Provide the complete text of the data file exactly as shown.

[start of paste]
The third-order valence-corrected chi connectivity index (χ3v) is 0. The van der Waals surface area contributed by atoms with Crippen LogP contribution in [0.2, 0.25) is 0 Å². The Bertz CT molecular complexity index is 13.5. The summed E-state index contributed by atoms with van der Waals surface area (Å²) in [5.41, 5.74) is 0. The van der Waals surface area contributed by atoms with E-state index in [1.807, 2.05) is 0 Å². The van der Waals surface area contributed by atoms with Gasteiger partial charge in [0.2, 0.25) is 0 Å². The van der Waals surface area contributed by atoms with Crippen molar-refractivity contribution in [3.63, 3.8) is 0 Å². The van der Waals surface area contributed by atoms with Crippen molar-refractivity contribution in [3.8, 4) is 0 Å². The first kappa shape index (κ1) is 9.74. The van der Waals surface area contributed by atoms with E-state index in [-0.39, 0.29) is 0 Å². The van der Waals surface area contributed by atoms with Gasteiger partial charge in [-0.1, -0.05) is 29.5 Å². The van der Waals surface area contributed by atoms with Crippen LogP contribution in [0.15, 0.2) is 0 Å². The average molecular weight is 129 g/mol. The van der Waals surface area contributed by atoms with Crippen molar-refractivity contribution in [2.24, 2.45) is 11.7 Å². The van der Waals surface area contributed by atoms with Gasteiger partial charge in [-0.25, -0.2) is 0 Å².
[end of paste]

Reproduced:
The third-order valence-corrected chi connectivity index (χ3v) is 0. The van der Waals surface area contributed by atoms with Crippen LogP contribution in [0.2, 0.25) is 0 Å². The Bertz CT molecular complexity index is 13.5. The summed E-state index contributed by atoms with van der Waals surface area (Å²) in [5.41, 5.74) is 0. The van der Waals surface area contributed by atoms with E-state index in [1.807, 2.05) is 0 Å². The van der Waals surface area contributed by atoms with Gasteiger partial charge in [0.2, 0.25) is 0 Å². The van der Waals surface area contributed by atoms with Crippen molar-refractivity contribution in [3.63, 3.8) is 0 Å². The van der Waals surface area contributed by atoms with Crippen molar-refractivity contribution in [3.8, 4) is 0 Å². The first kappa shape index (κ1) is 9.74. The van der Waals surface area contributed by atoms with E-state index in [-0.39, 0.29) is 0 Å². The van der Waals surface area contributed by atoms with Gasteiger partial charge in [-0.1, -0.05) is 29.5 Å². The van der Waals surface area contributed by atoms with Crippen LogP contribution in [0.15, 0.2) is 0 Å². The average molecular weight is 129 g/mol. The van der Waals surface area contributed by atoms with Crippen molar-refractivity contribution in [2.24, 2.45) is 11.7 Å². The van der Waals surface area contributed by atoms with Gasteiger partial charge in [-0.25, -0.2) is 0 Å².